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Classification: Spree killer
Characteristics: Colombian Vietnam War veteran - Parricide - Revenge
Number of victims: 30
Date of murder: December 4, 1986
Date of birth: January 19, 1934
Victims profile: Men and women (including his mother)
Method of murder: Shooting (handgun)
Location: Bogotá, Colombia
Status: Killed during a shoot-out with the police the same day

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Campo Elias Delgado (June 24, 1934 – December 4, 1986) was a Colombian Vietnam War veteran who killed 30 people, and wounded 15 more at a luxurious Bogota restaurant before apparently being shot dead by police.

Since he only had a revolver and a knife and many of the dead were killed by an Uzi, it is alleged that the police were responsible for some of the deaths.


Delgado was born 14 May 1934, in Chinácota, Colombia and he studied medicine. In 1970 he was drafted in the Vietnam War and served in the second tour as a voluntary, he was an electronics engineer, part of the U.S. Air Force, a Green Beret and part of the U.S. Army Special Forces with some distinctions.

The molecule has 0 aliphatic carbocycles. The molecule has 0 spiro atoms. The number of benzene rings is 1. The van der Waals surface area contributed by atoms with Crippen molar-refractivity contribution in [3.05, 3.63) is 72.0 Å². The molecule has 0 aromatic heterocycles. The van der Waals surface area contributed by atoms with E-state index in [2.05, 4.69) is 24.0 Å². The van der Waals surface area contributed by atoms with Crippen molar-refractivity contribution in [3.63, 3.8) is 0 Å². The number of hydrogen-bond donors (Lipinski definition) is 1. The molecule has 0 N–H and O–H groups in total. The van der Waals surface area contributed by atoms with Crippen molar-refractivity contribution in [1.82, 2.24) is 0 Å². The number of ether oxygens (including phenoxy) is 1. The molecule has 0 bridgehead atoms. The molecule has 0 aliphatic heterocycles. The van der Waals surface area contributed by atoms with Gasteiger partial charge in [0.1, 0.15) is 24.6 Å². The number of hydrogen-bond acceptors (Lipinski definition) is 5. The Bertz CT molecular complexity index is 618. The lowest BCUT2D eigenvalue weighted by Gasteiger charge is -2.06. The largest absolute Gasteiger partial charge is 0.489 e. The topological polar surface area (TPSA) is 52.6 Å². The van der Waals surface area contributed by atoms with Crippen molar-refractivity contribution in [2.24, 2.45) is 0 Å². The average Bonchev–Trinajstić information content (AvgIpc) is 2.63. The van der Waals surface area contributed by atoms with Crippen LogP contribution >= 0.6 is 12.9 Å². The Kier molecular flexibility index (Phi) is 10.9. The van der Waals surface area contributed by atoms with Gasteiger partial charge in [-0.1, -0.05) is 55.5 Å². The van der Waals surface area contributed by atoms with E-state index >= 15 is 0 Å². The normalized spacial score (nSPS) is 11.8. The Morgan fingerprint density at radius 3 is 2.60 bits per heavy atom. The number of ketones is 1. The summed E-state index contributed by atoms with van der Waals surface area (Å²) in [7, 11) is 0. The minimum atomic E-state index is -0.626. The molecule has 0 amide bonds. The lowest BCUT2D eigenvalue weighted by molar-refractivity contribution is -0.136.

Friends reported that his experience in Vietnam had made him antisocial and bitter. A refugee in the streets of New York, after a fight with a thief he returned to Bogotá. After his return as a Vietnam war hero, Delgado lived by teaching private English lessons and was taking graduate studies at the Universidad Javeriana in Bogotá.

He was no longer able to develop friendships, for which he blamed his mother, Rita Elisa Morales de Delgado, and his father had committed suicide when Delgado was married in Argentina. As the years went by, he grew more and more resentful of his mother. The capstone of this story of loneliness was the murder of his mother on 4 December 1986, after which he embarked on a horrific killing spree.

The Murderer’s Path

The murders started in the afternoon of 4 December 1986 in the apartment of one of Delgado’s English students. There he stabbed to death his 15 year old pupil Claudia Rincón and her mother, Nora Becerra de Rincón.

He then returned to the apartment he shared with his mother. Delgado packed his briefcase full of ammunition and loaded his pistol. He walked up behind his mother and killed her with a single stab to the back of the neck. He wrapped her corpse in newspapers and set them on fire and ran through the apartment complex screaming "¡Fuego! ¡Fuego!" (Fire! Fire!) luring people into the main hallway, where he killed them one by one. He killed one man with the knife, then took the firearm from the briefcase and opened fire on others, killing five more people.